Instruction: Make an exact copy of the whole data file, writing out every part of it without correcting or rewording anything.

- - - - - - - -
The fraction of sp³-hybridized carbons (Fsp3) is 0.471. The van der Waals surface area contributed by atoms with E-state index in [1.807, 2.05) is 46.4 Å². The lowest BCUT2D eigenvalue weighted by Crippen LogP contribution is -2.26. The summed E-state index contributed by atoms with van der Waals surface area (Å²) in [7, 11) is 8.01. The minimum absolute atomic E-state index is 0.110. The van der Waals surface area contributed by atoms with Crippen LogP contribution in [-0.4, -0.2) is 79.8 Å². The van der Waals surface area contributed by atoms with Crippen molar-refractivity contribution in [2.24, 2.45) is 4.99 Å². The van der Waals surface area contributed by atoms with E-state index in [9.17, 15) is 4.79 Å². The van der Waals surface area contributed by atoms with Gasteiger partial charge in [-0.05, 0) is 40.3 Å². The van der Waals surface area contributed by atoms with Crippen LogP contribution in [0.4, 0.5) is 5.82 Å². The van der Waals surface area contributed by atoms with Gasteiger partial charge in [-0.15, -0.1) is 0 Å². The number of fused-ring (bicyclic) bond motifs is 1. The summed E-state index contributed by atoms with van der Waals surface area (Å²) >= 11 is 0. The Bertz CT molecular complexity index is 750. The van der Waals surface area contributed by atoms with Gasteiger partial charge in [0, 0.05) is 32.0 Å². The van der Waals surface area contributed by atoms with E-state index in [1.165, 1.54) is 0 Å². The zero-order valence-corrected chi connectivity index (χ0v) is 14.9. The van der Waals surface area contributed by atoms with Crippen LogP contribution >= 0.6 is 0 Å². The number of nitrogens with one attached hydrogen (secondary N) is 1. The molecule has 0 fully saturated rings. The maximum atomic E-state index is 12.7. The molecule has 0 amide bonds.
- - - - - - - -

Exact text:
The fraction of sp³-hybridized carbons (Fsp3) is 0.471. The van der Waals surface area contributed by atoms with E-state index in [1.807, 2.05) is 46.4 Å². The lowest BCUT2D eigenvalue weighted by Crippen LogP contribution is -2.26. The summed E-state index contributed by atoms with van der Waals surface area (Å²) in [7, 11) is 8.01. The minimum absolute atomic E-state index is 0.110. The van der Waals surface area contributed by atoms with Crippen LogP contribution in [-0.4, -0.2) is 79.8 Å². The van der Waals surface area contributed by atoms with Crippen molar-refractivity contribution in [2.24, 2.45) is 4.99 Å². The van der Waals surface area contributed by atoms with E-state index in [9.17, 15) is 4.79 Å². The van der Waals surface area contributed by atoms with Gasteiger partial charge in [-0.05, 0) is 40.3 Å². The van der Waals surface area contributed by atoms with Crippen LogP contribution in [0.4, 0.5) is 5.82 Å². The van der Waals surface area contributed by atoms with Gasteiger partial charge in [-0.15, -0.1) is 0 Å². The number of fused-ring (bicyclic) bond motifs is 1. The summed E-state index contributed by atoms with van der Waals surface area (Å²) >= 11 is 0. The Bertz CT molecular complexity index is 750. The van der Waals surface area contributed by atoms with Gasteiger partial charge in [0, 0.05) is 32.0 Å². The van der Waals surface area contributed by atoms with E-state index in [1.165, 1.54) is 0 Å². The zero-order valence-corrected chi connectivity index (χ0v) is 14.9. The van der Waals surface area contributed by atoms with Crippen LogP contribution >= 0.6 is 0 Å². The number of nitrogens with one attached hydrogen (secondary N) is 1. The molecule has 0 fully saturated rings. The maximum atomic E-state index is 12.7. The molecule has 0 amide bonds.